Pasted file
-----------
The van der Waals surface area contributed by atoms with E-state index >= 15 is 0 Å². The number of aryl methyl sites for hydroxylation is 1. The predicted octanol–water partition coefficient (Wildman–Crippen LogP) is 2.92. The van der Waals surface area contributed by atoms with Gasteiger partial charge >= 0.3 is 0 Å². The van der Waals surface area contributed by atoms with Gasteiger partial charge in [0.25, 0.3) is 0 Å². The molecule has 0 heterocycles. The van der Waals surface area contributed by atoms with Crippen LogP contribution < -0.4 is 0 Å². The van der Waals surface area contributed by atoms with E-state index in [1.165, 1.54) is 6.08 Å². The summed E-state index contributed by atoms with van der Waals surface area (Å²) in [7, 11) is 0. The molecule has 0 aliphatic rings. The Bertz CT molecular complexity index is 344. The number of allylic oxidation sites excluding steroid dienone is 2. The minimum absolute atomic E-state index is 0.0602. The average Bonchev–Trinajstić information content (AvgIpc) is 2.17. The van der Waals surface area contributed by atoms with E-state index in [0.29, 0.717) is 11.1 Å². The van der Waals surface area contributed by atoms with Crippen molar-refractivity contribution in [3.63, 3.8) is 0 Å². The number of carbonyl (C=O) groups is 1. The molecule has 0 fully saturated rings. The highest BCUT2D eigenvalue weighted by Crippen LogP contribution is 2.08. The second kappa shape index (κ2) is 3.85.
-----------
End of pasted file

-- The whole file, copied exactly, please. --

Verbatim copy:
The van der Waals surface area contributed by atoms with E-state index >= 15 is 0 Å². The number of aryl methyl sites for hydroxylation is 1. The predicted octanol–water partition coefficient (Wildman–Crippen LogP) is 2.92. The van der Waals surface area contributed by atoms with Gasteiger partial charge >= 0.3 is 0 Å². The van der Waals surface area contributed by atoms with Gasteiger partial charge in [0.25, 0.3) is 0 Å². The molecule has 0 heterocycles. The van der Waals surface area contributed by atoms with Crippen LogP contribution < -0.4 is 0 Å². The van der Waals surface area contributed by atoms with E-state index in [1.165, 1.54) is 6.08 Å². The summed E-state index contributed by atoms with van der Waals surface area (Å²) in [7, 11) is 0. The molecule has 0 aliphatic rings. The Bertz CT molecular complexity index is 344. The number of allylic oxidation sites excluding steroid dienone is 2. The minimum absolute atomic E-state index is 0.0602. The average Bonchev–Trinajstić information content (AvgIpc) is 2.17. The van der Waals surface area contributed by atoms with E-state index in [0.29, 0.717) is 11.1 Å². The van der Waals surface area contributed by atoms with Crippen molar-refractivity contribution in [3.63, 3.8) is 0 Å². The number of carbonyl (C=O) groups is 1. The molecule has 0 fully saturated rings. The highest BCUT2D eigenvalue weighted by Crippen LogP contribution is 2.08. The second kappa shape index (κ2) is 3.85.